React: Navigation Without React-Router

Intro

The React-Router library is by far the most popular way to navigate around a React application. However there are times when you may not want to use this library. For example if you don’t want to have to update your application when the React-Router library makes a breaking change, which is about once a year.

For our sample we are going to take our Widgets application that we have been working on and create a manual navigation between our different widgets.

window.location

One of the things that is fundamental to understand is the window.location read only property of the window interface.

In short, in a browser, each tab represents a Window, and each window contains a DOM document (a web page).

There is a global variable exposed to JavaScript code called window, which has various properties, one of which is window.location.

window.location console log

and then within that property we can see another very important property called pathname

Showing Content Based On Pathname

Now that we know we can check the property window.location.pathname we can use that knowledge to hide or show content based on the value of this property. For example let us re-work our App.js file to try this out.

We create a new function that returns our Accordion component if our location condition is met, and then call that function in the return section of the app.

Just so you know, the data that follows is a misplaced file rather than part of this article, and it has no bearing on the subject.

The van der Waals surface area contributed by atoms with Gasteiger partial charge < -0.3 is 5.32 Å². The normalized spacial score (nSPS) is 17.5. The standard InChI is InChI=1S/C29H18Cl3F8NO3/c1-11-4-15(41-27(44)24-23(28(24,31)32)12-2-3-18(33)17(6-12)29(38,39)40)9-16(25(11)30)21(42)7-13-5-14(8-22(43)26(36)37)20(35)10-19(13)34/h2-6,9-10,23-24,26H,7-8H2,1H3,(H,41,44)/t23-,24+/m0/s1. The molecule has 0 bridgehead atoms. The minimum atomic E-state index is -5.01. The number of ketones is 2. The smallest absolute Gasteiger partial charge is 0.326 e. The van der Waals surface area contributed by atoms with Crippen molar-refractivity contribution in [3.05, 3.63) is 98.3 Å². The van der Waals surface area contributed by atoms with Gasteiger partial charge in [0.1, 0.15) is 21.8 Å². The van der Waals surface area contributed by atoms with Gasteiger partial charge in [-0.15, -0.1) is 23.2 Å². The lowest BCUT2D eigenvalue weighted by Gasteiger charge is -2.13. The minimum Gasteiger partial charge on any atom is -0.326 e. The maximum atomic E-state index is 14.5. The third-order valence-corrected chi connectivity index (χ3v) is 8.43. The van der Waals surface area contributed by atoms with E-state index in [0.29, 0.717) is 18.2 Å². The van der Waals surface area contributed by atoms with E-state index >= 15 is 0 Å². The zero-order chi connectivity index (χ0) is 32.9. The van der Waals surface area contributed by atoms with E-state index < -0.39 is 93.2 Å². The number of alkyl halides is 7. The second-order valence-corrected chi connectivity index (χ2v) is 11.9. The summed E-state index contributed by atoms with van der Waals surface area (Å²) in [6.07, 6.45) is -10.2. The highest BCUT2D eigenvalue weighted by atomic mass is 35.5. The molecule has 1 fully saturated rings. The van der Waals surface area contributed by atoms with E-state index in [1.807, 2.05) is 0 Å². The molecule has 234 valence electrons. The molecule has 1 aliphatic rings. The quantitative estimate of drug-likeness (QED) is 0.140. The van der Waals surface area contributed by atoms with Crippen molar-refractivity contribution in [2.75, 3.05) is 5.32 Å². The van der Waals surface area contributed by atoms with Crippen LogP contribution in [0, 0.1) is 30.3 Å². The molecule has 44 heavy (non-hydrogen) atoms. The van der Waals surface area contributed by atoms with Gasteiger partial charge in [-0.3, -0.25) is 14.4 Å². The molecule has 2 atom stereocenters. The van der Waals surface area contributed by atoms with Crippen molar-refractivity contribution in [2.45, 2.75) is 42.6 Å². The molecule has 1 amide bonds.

"App.js"
import React, { useState } from "react"

import Accordion from "./components/Accordion"

const showAccordion = () => {
  if (window.location.pathname === "/") {
    return <Accordion />
  }
}

export default () => {
  return <div className="ui container">{showAccordion()}</div>
}

And as expected we can only see our dropdown on the homepage now.

dropdown on homepage

We can easily follow this pattern to build a navigation for the rest of the widgets.

App.js
import React from "react"

import ColorSelect from "./components/ColorSelect"
import Translate from "./components/Translate"
import Accordion from "./components/Accordion"
import Search from "./components/Search"

const showAccordion = () => {
  if (window.location.pathname === "/") {
    return <Accordion />
  }
}

const showColorSelect = () => {
  if (window.location.pathname === "/color-select") {
    return <ColorSelect />
  }
}

const showTranslate = () => {
  if (window.location.pathname === "/translate") {
    return <Translate />
  }
}

const showSearch = () => {
  if (window.location.pathname === "/search") {
    return <Search />
  }
}

export default () => {
  return (
    <div className="ui container">
      {showAccordion()}
      {showColorSelect()}
      {showTranslate()}
      {showSearch()}
    </div>
  )
}

And this all works as expected. If you go to /search you see the search widget, etc etc.

There are some downsides to this however. For example, this code is not DRY. We have lots of repetitive checks going on here.